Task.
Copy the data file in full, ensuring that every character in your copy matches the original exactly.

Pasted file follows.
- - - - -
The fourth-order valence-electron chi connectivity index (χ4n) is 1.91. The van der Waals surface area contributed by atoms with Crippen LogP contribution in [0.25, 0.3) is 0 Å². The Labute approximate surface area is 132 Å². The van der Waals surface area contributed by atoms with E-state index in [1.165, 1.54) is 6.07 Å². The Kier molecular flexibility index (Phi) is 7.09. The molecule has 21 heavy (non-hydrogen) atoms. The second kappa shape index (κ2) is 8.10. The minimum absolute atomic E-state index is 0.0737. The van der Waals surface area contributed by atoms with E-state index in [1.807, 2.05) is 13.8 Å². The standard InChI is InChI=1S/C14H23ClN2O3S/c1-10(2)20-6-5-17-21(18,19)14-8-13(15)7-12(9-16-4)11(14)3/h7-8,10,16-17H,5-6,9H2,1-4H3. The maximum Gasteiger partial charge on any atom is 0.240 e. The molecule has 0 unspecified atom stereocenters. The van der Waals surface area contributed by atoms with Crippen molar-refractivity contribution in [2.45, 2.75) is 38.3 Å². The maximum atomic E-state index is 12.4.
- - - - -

The fourth-order valence-electron chi connectivity index (χ4n) is 1.91. The van der Waals surface area contributed by atoms with Crippen LogP contribution in [0.25, 0.3) is 0 Å². The Labute approximate surface area is 132 Å². The van der Waals surface area contributed by atoms with E-state index in [1.165, 1.54) is 6.07 Å². The Kier molecular flexibility index (Phi) is 7.09. The molecule has 21 heavy (non-hydrogen) atoms. The second kappa shape index (κ2) is 8.10. The minimum absolute atomic E-state index is 0.0737. The van der Waals surface area contributed by atoms with E-state index in [1.807, 2.05) is 13.8 Å². The standard InChI is InChI=1S/C14H23ClN2O3S/c1-10(2)20-6-5-17-21(18,19)14-8-13(15)7-12(9-16-4)11(14)3/h7-8,10,16-17H,5-6,9H2,1-4H3. The maximum Gasteiger partial charge on any atom is 0.240 e. The molecule has 0 unspecified atom stereocenters. The van der Waals surface area contributed by atoms with Crippen molar-refractivity contribution in [2.45, 2.75) is 38.3 Å². The maximum atomic E-state index is 12.4.